The continuation of security cooperation between the PA and Israel coincides with the outbreak of Palestinian armed attacks against Israelis in recent days. Israeli Channel 10 announced Oct. 3 that Palestinian security forces stepped up cooperation with their Israeli counterpart after Abbas instructed the security forces to make precautionary arrests among Palestinians in the West Bank to prevent deterioration of the security situation and avoid escalation.
Al-Monitor reviewed a confidential report on a security position prepared by the Palestinian security agencies in early September to present the PA’s choices regarding future security cooperation. The report stated, “The most anticipated possibility is the continuation of cooperation, with the possibility of reducing it from time to time, if the PA could overcome the popular rejection of this cooperation and not apply reconciliation with Hamas." The report cited "Israel’s facilities to the PA, most notably the approval to open police stations, and the deployment of Palestinian security forces on the outskirts of Jerusalem, Bethany, Abu Dis, al-Ram, which means that Israel is not only keen on the continuation of security cooperation, but on its expansion as well.”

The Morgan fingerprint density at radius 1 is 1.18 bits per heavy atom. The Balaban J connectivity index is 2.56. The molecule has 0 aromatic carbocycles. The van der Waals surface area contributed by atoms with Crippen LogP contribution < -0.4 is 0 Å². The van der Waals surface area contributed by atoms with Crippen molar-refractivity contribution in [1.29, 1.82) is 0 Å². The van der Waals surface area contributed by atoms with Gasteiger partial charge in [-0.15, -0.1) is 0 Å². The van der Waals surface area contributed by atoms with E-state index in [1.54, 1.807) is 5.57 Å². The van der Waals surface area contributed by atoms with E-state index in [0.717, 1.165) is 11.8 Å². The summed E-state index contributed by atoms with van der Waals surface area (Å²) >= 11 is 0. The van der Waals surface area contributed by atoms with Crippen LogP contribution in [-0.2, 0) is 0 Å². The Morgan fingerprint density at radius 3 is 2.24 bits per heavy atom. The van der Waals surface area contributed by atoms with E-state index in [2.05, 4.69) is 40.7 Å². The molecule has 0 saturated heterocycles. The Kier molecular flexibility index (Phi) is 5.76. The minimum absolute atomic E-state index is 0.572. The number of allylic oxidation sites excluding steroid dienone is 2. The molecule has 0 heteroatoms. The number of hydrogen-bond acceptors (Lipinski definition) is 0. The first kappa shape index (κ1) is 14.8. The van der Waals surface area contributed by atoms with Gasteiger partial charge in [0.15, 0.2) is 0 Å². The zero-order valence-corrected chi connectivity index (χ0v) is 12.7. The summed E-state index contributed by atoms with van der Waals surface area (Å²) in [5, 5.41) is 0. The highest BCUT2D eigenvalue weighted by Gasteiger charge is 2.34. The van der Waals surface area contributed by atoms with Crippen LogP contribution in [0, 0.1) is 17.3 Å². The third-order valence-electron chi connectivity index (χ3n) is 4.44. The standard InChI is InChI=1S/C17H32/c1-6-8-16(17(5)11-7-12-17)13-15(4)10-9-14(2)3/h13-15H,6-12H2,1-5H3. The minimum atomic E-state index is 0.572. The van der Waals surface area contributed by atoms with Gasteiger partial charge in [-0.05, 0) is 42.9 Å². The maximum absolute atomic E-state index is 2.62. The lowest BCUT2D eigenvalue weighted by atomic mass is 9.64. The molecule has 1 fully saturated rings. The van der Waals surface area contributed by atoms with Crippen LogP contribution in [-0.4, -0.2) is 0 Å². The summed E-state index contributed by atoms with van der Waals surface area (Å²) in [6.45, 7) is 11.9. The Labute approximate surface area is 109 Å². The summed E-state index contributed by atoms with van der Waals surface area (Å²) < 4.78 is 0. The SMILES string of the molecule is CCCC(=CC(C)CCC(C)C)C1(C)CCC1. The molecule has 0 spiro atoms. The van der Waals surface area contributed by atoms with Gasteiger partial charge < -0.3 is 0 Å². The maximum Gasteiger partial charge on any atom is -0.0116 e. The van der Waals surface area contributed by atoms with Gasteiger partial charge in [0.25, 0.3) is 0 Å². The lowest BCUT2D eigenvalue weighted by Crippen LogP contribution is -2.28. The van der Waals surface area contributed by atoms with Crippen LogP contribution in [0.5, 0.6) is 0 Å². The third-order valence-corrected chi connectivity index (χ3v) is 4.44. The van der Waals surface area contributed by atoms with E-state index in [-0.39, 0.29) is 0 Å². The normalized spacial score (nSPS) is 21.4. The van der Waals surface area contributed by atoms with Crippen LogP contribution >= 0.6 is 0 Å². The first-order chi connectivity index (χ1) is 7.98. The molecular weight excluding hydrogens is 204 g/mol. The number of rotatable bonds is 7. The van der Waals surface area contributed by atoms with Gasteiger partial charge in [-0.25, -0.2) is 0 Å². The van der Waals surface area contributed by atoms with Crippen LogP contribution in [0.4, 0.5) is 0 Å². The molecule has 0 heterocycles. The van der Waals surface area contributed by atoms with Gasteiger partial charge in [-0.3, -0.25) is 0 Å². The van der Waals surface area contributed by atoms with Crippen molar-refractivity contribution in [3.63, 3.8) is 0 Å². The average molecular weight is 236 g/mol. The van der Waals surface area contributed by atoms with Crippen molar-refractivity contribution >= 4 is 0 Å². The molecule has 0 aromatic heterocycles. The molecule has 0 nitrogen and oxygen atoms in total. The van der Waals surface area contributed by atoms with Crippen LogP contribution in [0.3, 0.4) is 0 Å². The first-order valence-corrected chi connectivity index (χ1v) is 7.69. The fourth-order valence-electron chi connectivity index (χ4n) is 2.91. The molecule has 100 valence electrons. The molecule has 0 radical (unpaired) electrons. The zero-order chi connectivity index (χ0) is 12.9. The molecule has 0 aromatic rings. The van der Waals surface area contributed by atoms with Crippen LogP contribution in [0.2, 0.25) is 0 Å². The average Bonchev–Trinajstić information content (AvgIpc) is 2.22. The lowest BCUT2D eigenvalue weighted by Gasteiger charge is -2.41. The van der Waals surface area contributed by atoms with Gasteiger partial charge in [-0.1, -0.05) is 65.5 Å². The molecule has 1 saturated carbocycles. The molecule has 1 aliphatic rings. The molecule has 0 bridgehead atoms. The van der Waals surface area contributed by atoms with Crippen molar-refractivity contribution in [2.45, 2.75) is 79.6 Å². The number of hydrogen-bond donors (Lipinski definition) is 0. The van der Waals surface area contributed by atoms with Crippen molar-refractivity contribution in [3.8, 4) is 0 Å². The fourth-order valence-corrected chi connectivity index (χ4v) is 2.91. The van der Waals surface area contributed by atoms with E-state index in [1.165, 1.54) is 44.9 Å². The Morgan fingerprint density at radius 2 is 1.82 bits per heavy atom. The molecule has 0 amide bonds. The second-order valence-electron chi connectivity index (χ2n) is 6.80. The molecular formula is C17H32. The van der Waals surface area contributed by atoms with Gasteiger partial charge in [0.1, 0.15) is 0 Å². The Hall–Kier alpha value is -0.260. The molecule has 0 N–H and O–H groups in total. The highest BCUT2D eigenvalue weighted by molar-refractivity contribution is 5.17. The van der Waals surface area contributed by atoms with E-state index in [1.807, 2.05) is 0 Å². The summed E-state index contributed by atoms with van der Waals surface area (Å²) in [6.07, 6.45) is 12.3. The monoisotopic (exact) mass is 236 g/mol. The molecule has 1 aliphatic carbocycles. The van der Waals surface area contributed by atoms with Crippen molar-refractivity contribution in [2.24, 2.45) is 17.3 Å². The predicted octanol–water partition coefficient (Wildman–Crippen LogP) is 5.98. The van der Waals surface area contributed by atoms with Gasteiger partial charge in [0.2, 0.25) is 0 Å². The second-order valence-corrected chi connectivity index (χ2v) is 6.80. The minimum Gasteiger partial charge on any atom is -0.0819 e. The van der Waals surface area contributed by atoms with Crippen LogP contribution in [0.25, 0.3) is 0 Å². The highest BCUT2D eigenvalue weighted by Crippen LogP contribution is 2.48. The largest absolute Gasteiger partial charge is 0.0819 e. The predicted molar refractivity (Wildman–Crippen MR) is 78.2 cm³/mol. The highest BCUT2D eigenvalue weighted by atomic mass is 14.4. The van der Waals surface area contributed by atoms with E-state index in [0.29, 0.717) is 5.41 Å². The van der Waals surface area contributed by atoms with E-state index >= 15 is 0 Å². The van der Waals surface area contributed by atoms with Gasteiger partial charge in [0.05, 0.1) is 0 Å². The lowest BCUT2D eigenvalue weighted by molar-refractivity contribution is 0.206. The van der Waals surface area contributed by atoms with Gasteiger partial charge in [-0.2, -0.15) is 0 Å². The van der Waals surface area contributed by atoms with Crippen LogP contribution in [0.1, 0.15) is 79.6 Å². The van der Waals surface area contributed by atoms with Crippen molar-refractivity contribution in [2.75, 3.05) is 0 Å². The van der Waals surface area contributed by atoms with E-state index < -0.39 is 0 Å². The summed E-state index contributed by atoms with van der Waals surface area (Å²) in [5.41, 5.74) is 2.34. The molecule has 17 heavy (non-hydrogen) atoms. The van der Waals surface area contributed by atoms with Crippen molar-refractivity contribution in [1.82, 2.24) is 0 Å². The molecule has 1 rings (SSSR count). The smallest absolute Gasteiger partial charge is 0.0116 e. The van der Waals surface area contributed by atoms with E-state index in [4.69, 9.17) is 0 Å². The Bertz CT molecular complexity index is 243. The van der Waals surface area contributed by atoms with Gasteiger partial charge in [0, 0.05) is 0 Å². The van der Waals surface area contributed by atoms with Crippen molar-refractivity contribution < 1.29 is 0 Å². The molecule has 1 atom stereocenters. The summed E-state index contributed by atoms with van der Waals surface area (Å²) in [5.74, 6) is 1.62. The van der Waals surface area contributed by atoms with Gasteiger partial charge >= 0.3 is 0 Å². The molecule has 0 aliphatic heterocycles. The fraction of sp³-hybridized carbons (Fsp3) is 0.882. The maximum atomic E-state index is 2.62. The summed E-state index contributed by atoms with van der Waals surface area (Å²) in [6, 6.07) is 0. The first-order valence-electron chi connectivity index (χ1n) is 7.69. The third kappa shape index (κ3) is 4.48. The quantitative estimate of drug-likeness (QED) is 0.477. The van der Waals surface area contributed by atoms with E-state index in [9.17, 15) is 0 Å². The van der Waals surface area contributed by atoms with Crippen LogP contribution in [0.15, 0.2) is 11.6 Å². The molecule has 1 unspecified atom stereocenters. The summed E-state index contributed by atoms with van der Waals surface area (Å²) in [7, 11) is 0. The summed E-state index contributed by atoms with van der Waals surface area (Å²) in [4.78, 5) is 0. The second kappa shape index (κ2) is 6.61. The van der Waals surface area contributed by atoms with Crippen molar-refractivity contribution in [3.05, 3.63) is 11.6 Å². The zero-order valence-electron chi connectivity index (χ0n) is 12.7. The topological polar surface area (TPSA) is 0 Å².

So long as the security situation in the West Bank does not take a dangerous turn, as happened with the outbreak of the second intifada (Al-Aqsa Intifada) in late 2000, security cooperation between the PA and Israel is likely to continue. The continuation is probable especially since the PA wants to avoid Israeli sanctions such as the reservation of tax money, or taking back VIP cards from senior Palestinian officials to hinder their movements within the West Bank and abroad, or perhaps even invading the West Bank, as happened in Operation Defensive Shield in 2002.